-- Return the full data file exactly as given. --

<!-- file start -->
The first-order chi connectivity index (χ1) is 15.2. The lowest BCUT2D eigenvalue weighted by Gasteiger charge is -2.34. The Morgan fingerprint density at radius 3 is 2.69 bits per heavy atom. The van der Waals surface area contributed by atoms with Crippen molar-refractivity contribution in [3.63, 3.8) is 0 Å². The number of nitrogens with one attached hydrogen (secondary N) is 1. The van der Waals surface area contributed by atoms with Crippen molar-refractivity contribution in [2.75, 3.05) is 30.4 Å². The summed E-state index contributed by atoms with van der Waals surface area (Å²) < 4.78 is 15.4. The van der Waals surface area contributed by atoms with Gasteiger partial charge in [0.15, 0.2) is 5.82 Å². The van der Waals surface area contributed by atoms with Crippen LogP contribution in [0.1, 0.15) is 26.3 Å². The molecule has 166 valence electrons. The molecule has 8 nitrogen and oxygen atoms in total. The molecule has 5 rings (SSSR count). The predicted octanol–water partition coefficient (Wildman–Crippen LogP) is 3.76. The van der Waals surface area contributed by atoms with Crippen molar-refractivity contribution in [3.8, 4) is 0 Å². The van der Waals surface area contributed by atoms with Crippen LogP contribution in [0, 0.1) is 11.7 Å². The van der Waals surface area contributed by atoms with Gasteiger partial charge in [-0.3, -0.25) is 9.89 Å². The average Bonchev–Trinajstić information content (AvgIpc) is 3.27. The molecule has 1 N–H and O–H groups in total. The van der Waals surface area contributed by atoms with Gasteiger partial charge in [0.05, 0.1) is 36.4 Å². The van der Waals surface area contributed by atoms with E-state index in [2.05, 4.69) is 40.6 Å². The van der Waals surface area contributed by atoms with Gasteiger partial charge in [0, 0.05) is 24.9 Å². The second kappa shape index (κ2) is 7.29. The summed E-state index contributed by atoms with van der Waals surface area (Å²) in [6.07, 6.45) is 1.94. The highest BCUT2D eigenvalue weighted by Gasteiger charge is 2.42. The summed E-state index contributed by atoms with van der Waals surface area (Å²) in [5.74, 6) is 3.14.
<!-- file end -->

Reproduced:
The first-order chi connectivity index (χ1) is 15.2. The lowest BCUT2D eigenvalue weighted by Gasteiger charge is -2.34. The Morgan fingerprint density at radius 3 is 2.69 bits per heavy atom. The van der Waals surface area contributed by atoms with Crippen molar-refractivity contribution in [3.63, 3.8) is 0 Å². The number of nitrogens with one attached hydrogen (secondary N) is 1. The van der Waals surface area contributed by atoms with Crippen molar-refractivity contribution in [2.75, 3.05) is 30.4 Å². The summed E-state index contributed by atoms with van der Waals surface area (Å²) < 4.78 is 15.4. The van der Waals surface area contributed by atoms with Gasteiger partial charge in [0.15, 0.2) is 5.82 Å². The van der Waals surface area contributed by atoms with Crippen LogP contribution in [0.1, 0.15) is 26.3 Å². The molecule has 166 valence electrons. The molecule has 8 nitrogen and oxygen atoms in total. The molecule has 5 rings (SSSR count). The predicted octanol–water partition coefficient (Wildman–Crippen LogP) is 3.76. The van der Waals surface area contributed by atoms with Crippen molar-refractivity contribution in [3.8, 4) is 0 Å². The van der Waals surface area contributed by atoms with Crippen LogP contribution in [0, 0.1) is 11.7 Å². The van der Waals surface area contributed by atoms with Gasteiger partial charge in [-0.3, -0.25) is 9.89 Å². The average Bonchev–Trinajstić information content (AvgIpc) is 3.27. The molecule has 1 N–H and O–H groups in total. The van der Waals surface area contributed by atoms with Gasteiger partial charge in [0.05, 0.1) is 36.4 Å². The van der Waals surface area contributed by atoms with E-state index in [2.05, 4.69) is 40.6 Å². The van der Waals surface area contributed by atoms with Gasteiger partial charge in [0, 0.05) is 24.9 Å². The second kappa shape index (κ2) is 7.29. The summed E-state index contributed by atoms with van der Waals surface area (Å²) in [6.07, 6.45) is 1.94. The highest BCUT2D eigenvalue weighted by Gasteiger charge is 2.42. The summed E-state index contributed by atoms with van der Waals surface area (Å²) in [5.74, 6) is 3.14.